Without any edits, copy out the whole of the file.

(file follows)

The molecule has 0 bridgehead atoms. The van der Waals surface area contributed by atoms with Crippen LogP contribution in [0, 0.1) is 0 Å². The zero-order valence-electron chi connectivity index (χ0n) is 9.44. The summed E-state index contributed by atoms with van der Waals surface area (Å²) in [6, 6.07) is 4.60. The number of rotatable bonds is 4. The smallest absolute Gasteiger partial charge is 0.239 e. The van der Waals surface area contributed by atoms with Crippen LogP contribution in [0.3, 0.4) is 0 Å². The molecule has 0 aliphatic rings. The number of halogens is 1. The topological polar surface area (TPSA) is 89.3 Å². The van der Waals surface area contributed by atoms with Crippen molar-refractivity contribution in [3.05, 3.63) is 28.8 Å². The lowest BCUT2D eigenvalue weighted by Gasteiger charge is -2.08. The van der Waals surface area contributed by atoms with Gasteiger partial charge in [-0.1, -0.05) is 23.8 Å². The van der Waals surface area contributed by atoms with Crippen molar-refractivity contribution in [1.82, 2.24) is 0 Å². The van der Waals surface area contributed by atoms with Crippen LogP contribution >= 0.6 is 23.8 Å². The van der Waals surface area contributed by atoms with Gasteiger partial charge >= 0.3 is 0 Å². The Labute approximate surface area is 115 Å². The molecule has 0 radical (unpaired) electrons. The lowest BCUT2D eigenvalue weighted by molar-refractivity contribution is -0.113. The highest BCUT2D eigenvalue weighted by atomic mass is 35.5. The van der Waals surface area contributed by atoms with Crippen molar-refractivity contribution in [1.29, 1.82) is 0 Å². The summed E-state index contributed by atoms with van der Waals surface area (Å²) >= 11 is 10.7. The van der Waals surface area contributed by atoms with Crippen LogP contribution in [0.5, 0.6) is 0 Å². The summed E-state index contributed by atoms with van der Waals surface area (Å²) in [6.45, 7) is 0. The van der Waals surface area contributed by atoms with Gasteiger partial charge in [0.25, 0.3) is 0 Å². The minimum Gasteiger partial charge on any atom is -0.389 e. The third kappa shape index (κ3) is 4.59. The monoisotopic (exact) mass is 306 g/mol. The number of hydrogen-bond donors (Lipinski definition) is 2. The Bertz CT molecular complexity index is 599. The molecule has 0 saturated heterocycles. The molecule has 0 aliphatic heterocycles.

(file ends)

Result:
The molecule has 0 bridgehead atoms. The van der Waals surface area contributed by atoms with Crippen LogP contribution in [0, 0.1) is 0 Å². The zero-order valence-electron chi connectivity index (χ0n) is 9.44. The summed E-state index contributed by atoms with van der Waals surface area (Å²) in [6, 6.07) is 4.60. The number of rotatable bonds is 4. The smallest absolute Gasteiger partial charge is 0.239 e. The van der Waals surface area contributed by atoms with Crippen LogP contribution in [0.3, 0.4) is 0 Å². The molecule has 0 aliphatic rings. The number of halogens is 1. The topological polar surface area (TPSA) is 89.3 Å². The van der Waals surface area contributed by atoms with Crippen molar-refractivity contribution in [3.05, 3.63) is 28.8 Å². The lowest BCUT2D eigenvalue weighted by Gasteiger charge is -2.08. The van der Waals surface area contributed by atoms with Gasteiger partial charge in [-0.1, -0.05) is 23.8 Å². The van der Waals surface area contributed by atoms with Crippen molar-refractivity contribution in [1.82, 2.24) is 0 Å². The van der Waals surface area contributed by atoms with Crippen LogP contribution >= 0.6 is 23.8 Å². The van der Waals surface area contributed by atoms with Gasteiger partial charge >= 0.3 is 0 Å². The Labute approximate surface area is 115 Å². The molecule has 0 radical (unpaired) electrons. The lowest BCUT2D eigenvalue weighted by molar-refractivity contribution is -0.113. The highest BCUT2D eigenvalue weighted by atomic mass is 35.5. The van der Waals surface area contributed by atoms with Crippen molar-refractivity contribution in [1.29, 1.82) is 0 Å². The summed E-state index contributed by atoms with van der Waals surface area (Å²) >= 11 is 10.7. The van der Waals surface area contributed by atoms with Crippen LogP contribution in [0.5, 0.6) is 0 Å². The summed E-state index contributed by atoms with van der Waals surface area (Å²) in [6.45, 7) is 0. The van der Waals surface area contributed by atoms with Gasteiger partial charge in [0.25, 0.3) is 0 Å². The minimum Gasteiger partial charge on any atom is -0.389 e. The third kappa shape index (κ3) is 4.59. The monoisotopic (exact) mass is 306 g/mol. The number of hydrogen-bond donors (Lipinski definition) is 2. The Bertz CT molecular complexity index is 599. The molecule has 0 saturated heterocycles. The molecule has 0 aliphatic heterocycles.